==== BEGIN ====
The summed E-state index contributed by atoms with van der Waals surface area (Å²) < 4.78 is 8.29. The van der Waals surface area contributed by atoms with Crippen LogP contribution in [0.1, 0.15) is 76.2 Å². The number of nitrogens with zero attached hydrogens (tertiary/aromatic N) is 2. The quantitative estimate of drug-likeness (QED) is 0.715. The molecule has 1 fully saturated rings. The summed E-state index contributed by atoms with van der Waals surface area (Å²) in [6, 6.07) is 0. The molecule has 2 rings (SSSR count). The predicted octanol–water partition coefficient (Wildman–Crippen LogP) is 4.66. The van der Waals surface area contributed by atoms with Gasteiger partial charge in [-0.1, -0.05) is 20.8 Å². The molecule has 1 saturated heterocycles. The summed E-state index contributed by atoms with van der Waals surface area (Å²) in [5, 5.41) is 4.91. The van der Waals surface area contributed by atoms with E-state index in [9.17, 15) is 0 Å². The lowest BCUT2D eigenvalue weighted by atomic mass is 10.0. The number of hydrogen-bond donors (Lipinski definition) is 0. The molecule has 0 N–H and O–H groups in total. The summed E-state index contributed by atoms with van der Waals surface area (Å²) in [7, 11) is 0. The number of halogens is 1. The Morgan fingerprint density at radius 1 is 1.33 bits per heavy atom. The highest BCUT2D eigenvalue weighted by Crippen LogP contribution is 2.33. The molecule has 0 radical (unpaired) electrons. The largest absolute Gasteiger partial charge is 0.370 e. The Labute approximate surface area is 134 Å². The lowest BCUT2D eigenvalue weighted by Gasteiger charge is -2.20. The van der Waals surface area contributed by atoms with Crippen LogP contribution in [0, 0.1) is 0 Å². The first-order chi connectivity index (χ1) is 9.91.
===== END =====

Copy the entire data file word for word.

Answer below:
The summed E-state index contributed by atoms with van der Waals surface area (Å²) < 4.78 is 8.29. The van der Waals surface area contributed by atoms with Crippen LogP contribution in [0.1, 0.15) is 76.2 Å². The number of nitrogens with zero attached hydrogens (tertiary/aromatic N) is 2. The quantitative estimate of drug-likeness (QED) is 0.715. The molecule has 1 fully saturated rings. The summed E-state index contributed by atoms with van der Waals surface area (Å²) in [6, 6.07) is 0. The molecule has 2 rings (SSSR count). The predicted octanol–water partition coefficient (Wildman–Crippen LogP) is 4.66. The van der Waals surface area contributed by atoms with Gasteiger partial charge in [-0.1, -0.05) is 20.8 Å². The molecule has 1 saturated heterocycles. The summed E-state index contributed by atoms with van der Waals surface area (Å²) in [5, 5.41) is 4.91. The van der Waals surface area contributed by atoms with E-state index in [9.17, 15) is 0 Å². The lowest BCUT2D eigenvalue weighted by atomic mass is 10.0. The number of hydrogen-bond donors (Lipinski definition) is 0. The molecule has 0 N–H and O–H groups in total. The summed E-state index contributed by atoms with van der Waals surface area (Å²) in [7, 11) is 0. The number of halogens is 1. The Morgan fingerprint density at radius 1 is 1.33 bits per heavy atom. The highest BCUT2D eigenvalue weighted by Crippen LogP contribution is 2.33. The molecule has 0 radical (unpaired) electrons. The largest absolute Gasteiger partial charge is 0.370 e. The Labute approximate surface area is 134 Å². The lowest BCUT2D eigenvalue weighted by Gasteiger charge is -2.20. The van der Waals surface area contributed by atoms with Crippen LogP contribution in [0, 0.1) is 0 Å². The first-order chi connectivity index (χ1) is 9.91.